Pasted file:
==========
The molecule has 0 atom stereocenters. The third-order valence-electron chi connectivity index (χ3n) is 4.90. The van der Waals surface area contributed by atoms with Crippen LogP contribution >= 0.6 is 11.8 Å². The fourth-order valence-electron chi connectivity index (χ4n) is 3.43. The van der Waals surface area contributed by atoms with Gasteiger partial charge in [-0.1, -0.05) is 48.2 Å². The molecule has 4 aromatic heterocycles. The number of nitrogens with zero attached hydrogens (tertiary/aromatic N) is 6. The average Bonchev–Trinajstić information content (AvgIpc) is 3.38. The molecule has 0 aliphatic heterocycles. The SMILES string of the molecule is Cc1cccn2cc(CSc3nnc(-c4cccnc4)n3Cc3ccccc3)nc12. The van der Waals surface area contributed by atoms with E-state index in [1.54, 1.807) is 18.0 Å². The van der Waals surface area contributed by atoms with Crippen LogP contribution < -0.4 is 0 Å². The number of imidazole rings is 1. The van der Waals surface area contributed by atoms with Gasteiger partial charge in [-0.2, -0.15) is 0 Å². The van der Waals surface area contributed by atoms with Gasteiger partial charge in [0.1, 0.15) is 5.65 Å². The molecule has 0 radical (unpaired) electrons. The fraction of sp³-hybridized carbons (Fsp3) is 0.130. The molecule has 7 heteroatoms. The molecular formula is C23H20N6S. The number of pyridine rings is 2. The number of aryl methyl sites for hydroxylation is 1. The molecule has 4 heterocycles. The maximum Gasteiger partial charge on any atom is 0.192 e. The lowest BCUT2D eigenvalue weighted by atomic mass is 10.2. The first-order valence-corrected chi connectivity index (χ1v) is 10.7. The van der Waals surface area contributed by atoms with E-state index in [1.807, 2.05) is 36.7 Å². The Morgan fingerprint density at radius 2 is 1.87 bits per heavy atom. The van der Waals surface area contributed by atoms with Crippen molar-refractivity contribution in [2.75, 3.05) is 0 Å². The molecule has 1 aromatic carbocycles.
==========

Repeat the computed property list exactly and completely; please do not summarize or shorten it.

The molecule has 0 atom stereocenters. The third-order valence-electron chi connectivity index (χ3n) is 4.90. The van der Waals surface area contributed by atoms with Crippen LogP contribution >= 0.6 is 11.8 Å². The fourth-order valence-electron chi connectivity index (χ4n) is 3.43. The van der Waals surface area contributed by atoms with Gasteiger partial charge in [-0.1, -0.05) is 48.2 Å². The molecule has 4 aromatic heterocycles. The number of nitrogens with zero attached hydrogens (tertiary/aromatic N) is 6. The average Bonchev–Trinajstić information content (AvgIpc) is 3.38. The molecule has 0 aliphatic heterocycles. The SMILES string of the molecule is Cc1cccn2cc(CSc3nnc(-c4cccnc4)n3Cc3ccccc3)nc12. The van der Waals surface area contributed by atoms with E-state index in [1.54, 1.807) is 18.0 Å². The van der Waals surface area contributed by atoms with Crippen LogP contribution < -0.4 is 0 Å². The number of imidazole rings is 1. The van der Waals surface area contributed by atoms with Gasteiger partial charge in [-0.2, -0.15) is 0 Å². The van der Waals surface area contributed by atoms with Gasteiger partial charge in [0.1, 0.15) is 5.65 Å². The molecule has 0 radical (unpaired) electrons. The fraction of sp³-hybridized carbons (Fsp3) is 0.130. The molecule has 7 heteroatoms. The molecular formula is C23H20N6S. The number of pyridine rings is 2. The number of aryl methyl sites for hydroxylation is 1. The molecule has 4 heterocycles. The maximum Gasteiger partial charge on any atom is 0.192 e. The lowest BCUT2D eigenvalue weighted by atomic mass is 10.2. The first-order valence-corrected chi connectivity index (χ1v) is 10.7. The van der Waals surface area contributed by atoms with E-state index in [1.807, 2.05) is 36.7 Å². The Morgan fingerprint density at radius 2 is 1.87 bits per heavy atom. The van der Waals surface area contributed by atoms with Crippen molar-refractivity contribution in [2.75, 3.05) is 0 Å². The molecule has 1 aromatic carbocycles.